Objective: To determine whether starting antidepressant medication at the start of electroconvulsive therapy (ECT) reduces post-ECT relapse and to determine whether continuation pharmacotherapy with nortriptyline (NT) and lithium (Li) differs in efficacy or adverse effects from continuation pharmacotherapy with venlafaxine (VEN) and Li.
Methods: During an acute ECT phase, 319 patients were randomized to treatment with moderate dosage bilateral ECT or high-dosage right unilateral ECT. They were also randomized to concurrent treatment with placebo, NT, or VEN. Of 181 patients to meet post-ECT remission criteria, 122 (67.4%) participated in a second continuation pharmacotherapy phase. Patients earlier randomized to NT or VEN continued on the antidepressant, whereas patients earlier randomized to placebo were now randomized to NT or VEN. Lithium was added for all patients who were followed until relapse or 6 months.
Results: Starting an antidepressant medication at the beginning of the ECT course did not affect the rate or timing of relapse relative to starting pharmacotherapy after ECT completion. The combination of NT and Li did not differ from VEN and Li in any relapse or adverse effect measure. Older age was strongly associated with lower relapse risk, whereas the type of ECT administered in the acute phase and medication resistance were not predictive. Across sites, 50% of the patients relapsed, 33.6% continued in remission 6 months after ECT, and 16.4% dropped out.
Conclusions: Starting an antidepressant medication during ECT does not affect relapse, and there are concerns about administering Li during an acute ECT course. Nortriptyline and VEN were equally effective in prolonging remission, although relapse rates after ECT are substantial despite intensive pharmacology. As opposed to the usual abrupt cessation of ECT, the impact of an ECT taper should be evaluated.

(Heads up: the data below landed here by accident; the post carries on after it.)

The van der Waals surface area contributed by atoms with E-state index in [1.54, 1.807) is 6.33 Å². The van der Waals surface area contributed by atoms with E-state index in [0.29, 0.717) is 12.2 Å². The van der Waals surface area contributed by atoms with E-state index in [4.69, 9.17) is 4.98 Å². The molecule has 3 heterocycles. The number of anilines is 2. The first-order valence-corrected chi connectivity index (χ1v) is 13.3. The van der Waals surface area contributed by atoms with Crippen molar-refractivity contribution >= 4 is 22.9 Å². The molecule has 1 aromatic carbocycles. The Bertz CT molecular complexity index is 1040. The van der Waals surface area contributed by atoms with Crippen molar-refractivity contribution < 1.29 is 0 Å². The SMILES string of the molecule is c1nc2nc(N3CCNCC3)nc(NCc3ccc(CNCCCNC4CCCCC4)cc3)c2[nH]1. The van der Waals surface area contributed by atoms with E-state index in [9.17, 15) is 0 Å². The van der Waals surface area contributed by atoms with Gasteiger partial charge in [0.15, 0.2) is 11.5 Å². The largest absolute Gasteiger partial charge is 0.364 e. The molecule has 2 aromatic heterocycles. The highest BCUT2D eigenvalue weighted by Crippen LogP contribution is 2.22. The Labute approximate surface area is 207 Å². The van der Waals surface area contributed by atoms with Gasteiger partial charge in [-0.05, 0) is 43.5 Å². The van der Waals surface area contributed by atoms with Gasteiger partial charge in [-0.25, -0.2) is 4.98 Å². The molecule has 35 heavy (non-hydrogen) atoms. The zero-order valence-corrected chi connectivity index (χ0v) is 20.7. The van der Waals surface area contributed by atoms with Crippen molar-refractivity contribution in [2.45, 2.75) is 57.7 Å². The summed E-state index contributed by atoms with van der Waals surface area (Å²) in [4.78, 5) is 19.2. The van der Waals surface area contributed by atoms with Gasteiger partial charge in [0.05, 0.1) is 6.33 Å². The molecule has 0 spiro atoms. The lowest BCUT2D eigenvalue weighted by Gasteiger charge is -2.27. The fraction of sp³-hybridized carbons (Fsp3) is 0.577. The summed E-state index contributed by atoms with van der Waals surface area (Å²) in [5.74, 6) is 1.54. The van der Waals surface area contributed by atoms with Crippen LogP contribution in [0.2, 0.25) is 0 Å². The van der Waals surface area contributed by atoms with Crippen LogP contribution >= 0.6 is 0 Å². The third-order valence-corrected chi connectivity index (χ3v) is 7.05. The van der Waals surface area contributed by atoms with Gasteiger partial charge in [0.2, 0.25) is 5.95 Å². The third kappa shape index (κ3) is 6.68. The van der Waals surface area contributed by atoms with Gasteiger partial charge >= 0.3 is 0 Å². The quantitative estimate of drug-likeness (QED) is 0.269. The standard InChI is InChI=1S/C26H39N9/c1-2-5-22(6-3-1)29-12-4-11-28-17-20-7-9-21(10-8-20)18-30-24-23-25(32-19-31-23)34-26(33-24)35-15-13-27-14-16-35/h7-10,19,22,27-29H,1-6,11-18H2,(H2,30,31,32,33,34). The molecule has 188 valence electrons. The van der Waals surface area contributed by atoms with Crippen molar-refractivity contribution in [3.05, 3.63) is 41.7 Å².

From the *New York State Psychiatric Institute and Department of Psychiatry, Columbia University, New York, NY; †Western Psychiatric Institute andClinic and the Department of Psychiatry, University of Pittsburgh, Pittsburgh, PA; ‡Department of Psychiatry and Behavioral Medicine, Wake Forest University School of Medicine, Winston-Salem, NC; §Department of Psychiatry, Washington University, St. Louis, MO and ∥Centre for Addiction and Mental Health and Department of Psychiatry, University of Toronto, Toronto, Ontario, Canada.
Received for publication August 5, 2011; accepted June 27, 2012.
Reprints: Joan Prudic, MD, New York State Psychiatric Institute, 1051 Riverside Dr, New York, NY 10032 (e-mail: email@example.com).
This study was supported in part by grants RO1 MH35636 (Dr Sackeim), RO1 MH61609 (Dr Sackeim), RO1 MH61594 (Dr McCall), RO1 MH61621 (Dr Isenberg), and RO1 MH61591 (Dr Haskett) from the US Public Health Service, Rockville, MD. A grant was obtained from Wyeth Pharmaceuticals for the purchase of the medications used in this study. The ECT devices used were loaned by the MECTA Corporation.
The authors have no conflicts of interest or financial disclosures to report.